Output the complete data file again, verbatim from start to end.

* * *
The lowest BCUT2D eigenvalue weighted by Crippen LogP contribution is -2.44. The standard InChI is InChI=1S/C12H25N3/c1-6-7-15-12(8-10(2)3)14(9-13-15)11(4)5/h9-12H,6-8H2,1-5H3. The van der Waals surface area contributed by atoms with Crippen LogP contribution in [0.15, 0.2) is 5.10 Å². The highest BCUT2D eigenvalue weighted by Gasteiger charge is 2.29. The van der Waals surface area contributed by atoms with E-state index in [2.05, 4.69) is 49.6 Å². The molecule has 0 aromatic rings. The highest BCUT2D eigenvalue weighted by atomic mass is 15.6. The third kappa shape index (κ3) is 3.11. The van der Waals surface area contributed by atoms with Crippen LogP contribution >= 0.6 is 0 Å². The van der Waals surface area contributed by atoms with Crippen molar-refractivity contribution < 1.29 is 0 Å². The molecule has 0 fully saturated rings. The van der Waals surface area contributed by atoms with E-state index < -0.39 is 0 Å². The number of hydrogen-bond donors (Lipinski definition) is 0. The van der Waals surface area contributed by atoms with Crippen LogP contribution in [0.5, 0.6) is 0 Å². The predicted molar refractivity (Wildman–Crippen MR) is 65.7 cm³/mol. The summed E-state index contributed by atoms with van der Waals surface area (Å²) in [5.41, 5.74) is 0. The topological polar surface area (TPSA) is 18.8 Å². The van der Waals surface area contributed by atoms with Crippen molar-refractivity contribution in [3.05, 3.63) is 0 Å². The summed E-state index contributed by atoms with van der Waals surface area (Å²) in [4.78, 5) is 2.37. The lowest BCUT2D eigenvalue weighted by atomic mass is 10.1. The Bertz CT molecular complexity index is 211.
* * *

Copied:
The lowest BCUT2D eigenvalue weighted by Crippen LogP contribution is -2.44. The standard InChI is InChI=1S/C12H25N3/c1-6-7-15-12(8-10(2)3)14(9-13-15)11(4)5/h9-12H,6-8H2,1-5H3. The van der Waals surface area contributed by atoms with Crippen LogP contribution in [0.15, 0.2) is 5.10 Å². The highest BCUT2D eigenvalue weighted by Gasteiger charge is 2.29. The van der Waals surface area contributed by atoms with E-state index in [2.05, 4.69) is 49.6 Å². The molecule has 0 aromatic rings. The highest BCUT2D eigenvalue weighted by atomic mass is 15.6. The third kappa shape index (κ3) is 3.11. The van der Waals surface area contributed by atoms with Crippen LogP contribution >= 0.6 is 0 Å². The van der Waals surface area contributed by atoms with Crippen molar-refractivity contribution < 1.29 is 0 Å². The molecule has 0 fully saturated rings. The van der Waals surface area contributed by atoms with E-state index < -0.39 is 0 Å². The number of hydrogen-bond donors (Lipinski definition) is 0. The van der Waals surface area contributed by atoms with Crippen LogP contribution in [0.5, 0.6) is 0 Å². The predicted molar refractivity (Wildman–Crippen MR) is 65.7 cm³/mol. The summed E-state index contributed by atoms with van der Waals surface area (Å²) in [5.41, 5.74) is 0. The topological polar surface area (TPSA) is 18.8 Å². The van der Waals surface area contributed by atoms with Crippen molar-refractivity contribution in [3.05, 3.63) is 0 Å². The summed E-state index contributed by atoms with van der Waals surface area (Å²) in [4.78, 5) is 2.37. The lowest BCUT2D eigenvalue weighted by atomic mass is 10.1. The Bertz CT molecular complexity index is 211.